The defendant especially complains of two instructions given at the request of the prosecution on the subject of entrapment and asserts that they relate to rules of law not applicable to the case. He contends that these instructions tended to confuse the minds of the jurors as to the issues and the evidence, and that they resulted in prejudicial error.
The instructions are as follows:
"No. 851. The law does not tolerate a person, particularly a law enforcement officer, generating in the mind of a person who is innocent of any criminal purpose, the original intent to commit a crime thus entrapping such person into the commission of a crime which he would not have committed or even contemplated but for such inducement; and where a crime is committed as a consequence of such entrapment, no conviction may be had of the person so entrapped as his acts do not constitute a crime.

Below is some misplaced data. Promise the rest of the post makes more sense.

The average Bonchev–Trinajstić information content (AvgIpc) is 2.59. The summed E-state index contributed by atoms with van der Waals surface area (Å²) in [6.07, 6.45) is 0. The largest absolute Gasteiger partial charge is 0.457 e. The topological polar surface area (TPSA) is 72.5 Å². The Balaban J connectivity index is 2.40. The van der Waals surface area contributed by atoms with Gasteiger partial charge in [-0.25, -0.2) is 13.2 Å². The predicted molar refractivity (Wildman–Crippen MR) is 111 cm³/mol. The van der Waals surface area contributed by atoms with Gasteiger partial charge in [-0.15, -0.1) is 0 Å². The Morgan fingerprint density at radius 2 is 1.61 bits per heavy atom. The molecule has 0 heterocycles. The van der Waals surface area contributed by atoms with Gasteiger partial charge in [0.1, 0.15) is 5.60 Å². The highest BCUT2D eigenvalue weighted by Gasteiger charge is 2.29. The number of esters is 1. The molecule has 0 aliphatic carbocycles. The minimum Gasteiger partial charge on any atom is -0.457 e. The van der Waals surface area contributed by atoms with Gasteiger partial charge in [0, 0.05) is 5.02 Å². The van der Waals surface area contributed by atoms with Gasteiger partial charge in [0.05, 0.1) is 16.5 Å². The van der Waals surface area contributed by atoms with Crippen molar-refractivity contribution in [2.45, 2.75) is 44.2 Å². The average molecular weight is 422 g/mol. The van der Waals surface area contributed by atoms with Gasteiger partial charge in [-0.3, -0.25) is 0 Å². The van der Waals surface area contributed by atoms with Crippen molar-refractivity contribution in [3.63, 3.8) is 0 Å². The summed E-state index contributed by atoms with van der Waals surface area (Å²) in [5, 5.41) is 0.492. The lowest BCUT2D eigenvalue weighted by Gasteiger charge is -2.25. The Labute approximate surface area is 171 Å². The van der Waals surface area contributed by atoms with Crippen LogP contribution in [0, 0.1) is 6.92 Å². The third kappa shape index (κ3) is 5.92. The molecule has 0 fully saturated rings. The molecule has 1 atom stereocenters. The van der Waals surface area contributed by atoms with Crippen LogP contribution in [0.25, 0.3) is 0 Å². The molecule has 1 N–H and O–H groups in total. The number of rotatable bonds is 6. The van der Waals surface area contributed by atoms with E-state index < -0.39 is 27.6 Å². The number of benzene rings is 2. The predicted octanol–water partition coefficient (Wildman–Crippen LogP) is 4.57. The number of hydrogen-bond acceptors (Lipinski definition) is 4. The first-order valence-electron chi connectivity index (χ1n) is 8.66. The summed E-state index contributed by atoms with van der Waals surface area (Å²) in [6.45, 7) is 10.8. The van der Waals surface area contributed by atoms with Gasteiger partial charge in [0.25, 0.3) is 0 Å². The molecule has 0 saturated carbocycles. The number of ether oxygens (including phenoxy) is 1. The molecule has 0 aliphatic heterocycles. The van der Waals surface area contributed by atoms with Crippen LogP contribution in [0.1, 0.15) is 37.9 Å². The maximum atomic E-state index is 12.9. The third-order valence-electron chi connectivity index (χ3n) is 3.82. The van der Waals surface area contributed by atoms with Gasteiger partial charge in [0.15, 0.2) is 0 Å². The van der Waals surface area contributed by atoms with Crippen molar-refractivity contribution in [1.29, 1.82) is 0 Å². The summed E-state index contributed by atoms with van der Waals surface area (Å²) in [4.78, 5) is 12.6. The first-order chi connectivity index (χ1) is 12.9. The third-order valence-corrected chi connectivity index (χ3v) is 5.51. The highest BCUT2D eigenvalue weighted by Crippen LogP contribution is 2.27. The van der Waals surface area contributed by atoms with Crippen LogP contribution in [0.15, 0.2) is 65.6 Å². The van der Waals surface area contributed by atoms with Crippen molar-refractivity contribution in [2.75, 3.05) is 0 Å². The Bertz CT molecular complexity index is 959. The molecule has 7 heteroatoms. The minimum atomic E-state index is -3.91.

"If the intent to commit the crime did not originate with the defendant and he was not carrying out his own criminal purpose, but the crime was suggested by another person acting with the purpose of entrapping and causing the arrest of the defendant, then the defendant is not criminally liable for the acts so committed."